Luna Park Sydney listed for $70 million sale for the first time in two decades

Headshot of Cheyanne Enciso
Cheyanne Enciso
The Nightly
The piece of prime real estate on the Sydney Harbour has hit the market for the first time in two decades.
The piece of prime real estate on the Sydney Harbour has hit the market for the first time in two decades. Credit: Supplied/Kalgoorlie Miner

Canadian property giant Brookfield has put Sydney landmark Luna Park on the market, with the sale expected to fetch up to $70 million.

It marks the first time the heritage-listed Milsons Point amusement park — tucked next to the Sydney Harbour Bridge — has been listed for sale in two decades. The sale is said to generate a flurry of domestic and international interest.

Confirming the news on Wednesday, Luna Park chief executive John Hughes said the business had undergone a strategic transformation, with a $40m upgrade in the past four years that added new rides and immersive experiences — both of which drove “record visitations”.

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“Since opening in 1935, Luna Park has played an important role in Sydney’s social and cultural fabric,” he said.

“Our outstanding management team is pursuing a strong pipeline of new opportunities that will further add value to the business.”

Brookfield — which took control of Luna Park in 2007 — has appointed CBRE’s Simon Rooney, James Douglas and Paul Ryan to handle the sale campaign.

Mr Rooney said Luna Park was more than just an amusement park.

“It is the beating heart of Sydney with an impressive track-record of long-running events including Halloscream, New Year’s Eve and collaborations with key city-wide festivals such as Sydney Festival, Vivid and Lunar New Year,” he said.

“The sale presents a unique opportunity to secure the Luna Park business in a globally recognised Sydney landmark underpinned by outstanding investment fundamentals and a strong brand.

“Trophy assets such as Luna Park are tightly held and rarely traded, with the campaign providing an opportunity to secure a world-class entertainment, event and experience destination with further upside.”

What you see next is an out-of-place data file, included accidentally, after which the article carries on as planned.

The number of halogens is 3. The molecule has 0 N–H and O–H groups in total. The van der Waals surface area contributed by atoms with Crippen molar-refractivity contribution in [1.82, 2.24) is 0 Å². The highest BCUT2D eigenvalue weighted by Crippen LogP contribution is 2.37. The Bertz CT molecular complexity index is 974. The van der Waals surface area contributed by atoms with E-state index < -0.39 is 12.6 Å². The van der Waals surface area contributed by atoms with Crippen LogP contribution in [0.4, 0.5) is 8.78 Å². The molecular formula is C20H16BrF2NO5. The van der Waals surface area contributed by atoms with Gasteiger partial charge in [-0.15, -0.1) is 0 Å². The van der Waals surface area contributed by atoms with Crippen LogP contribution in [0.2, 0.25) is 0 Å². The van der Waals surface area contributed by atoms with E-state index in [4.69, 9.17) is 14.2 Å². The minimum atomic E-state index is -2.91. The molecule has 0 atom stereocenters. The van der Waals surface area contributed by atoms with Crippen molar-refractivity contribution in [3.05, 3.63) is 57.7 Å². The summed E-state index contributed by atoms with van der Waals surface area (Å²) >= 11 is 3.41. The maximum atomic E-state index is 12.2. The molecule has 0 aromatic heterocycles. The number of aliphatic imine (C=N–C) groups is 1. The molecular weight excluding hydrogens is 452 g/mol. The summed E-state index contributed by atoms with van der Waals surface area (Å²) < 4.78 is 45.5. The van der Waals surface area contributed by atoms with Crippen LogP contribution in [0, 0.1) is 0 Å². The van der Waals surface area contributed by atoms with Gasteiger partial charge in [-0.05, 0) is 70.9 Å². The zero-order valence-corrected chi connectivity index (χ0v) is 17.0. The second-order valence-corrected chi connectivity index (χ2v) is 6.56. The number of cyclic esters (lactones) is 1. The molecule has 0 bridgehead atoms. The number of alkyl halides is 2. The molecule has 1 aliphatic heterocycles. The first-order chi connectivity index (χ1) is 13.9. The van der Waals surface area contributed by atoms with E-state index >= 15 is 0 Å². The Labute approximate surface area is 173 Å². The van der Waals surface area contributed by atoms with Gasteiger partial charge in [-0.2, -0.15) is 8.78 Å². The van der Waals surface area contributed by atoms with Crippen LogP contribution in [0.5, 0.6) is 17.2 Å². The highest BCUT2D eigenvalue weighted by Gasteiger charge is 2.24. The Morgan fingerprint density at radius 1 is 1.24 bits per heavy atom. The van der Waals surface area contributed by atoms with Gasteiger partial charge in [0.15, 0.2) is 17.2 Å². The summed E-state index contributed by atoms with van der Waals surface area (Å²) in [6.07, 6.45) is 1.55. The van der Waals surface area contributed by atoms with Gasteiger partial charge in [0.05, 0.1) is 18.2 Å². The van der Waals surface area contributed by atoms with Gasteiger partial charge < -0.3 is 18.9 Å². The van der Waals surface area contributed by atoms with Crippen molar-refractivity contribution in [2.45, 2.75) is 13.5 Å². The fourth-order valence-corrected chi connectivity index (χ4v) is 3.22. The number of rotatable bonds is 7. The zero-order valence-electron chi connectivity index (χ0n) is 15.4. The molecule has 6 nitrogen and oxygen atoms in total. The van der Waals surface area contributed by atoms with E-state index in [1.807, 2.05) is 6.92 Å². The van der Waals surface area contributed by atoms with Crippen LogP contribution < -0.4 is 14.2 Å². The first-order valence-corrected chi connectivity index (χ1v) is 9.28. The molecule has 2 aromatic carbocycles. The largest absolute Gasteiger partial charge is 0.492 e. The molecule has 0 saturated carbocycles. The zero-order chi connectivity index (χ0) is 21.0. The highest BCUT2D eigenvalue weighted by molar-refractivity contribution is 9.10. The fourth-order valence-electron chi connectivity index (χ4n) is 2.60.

The park features 17 amusement rides, the heritage-listed Coney Island, and 7000 sqm of building floor space — including Sydney’s Immersive Big Top and the Crystal Palace, built in 1935. It also has a 389-space car park.

“As we focus our Australian portfolio on core assets, it’s time for Luna Park to transition to new custodians, who can steer the business through to its next phase of growth and ensure it remains an icon of the harbour city,” Brookfield head of real estate investments Ruban Kaneshamoorthy said.

The amusement park has endured ups and downs since opening amid the Great Depression, including several closures.

In 1979, six children and an adult died when the park’s ghost train was destroyed by fire. The park subsequently closed for several years.

Under New South Wales legislation, the park must remain an entertainment precinct and cannot be redeveloped into residential dwellings.

Luna Park will continue to operate as normal during the sales process.

Expressions of interest in the Luna Park leasehold close in late August.


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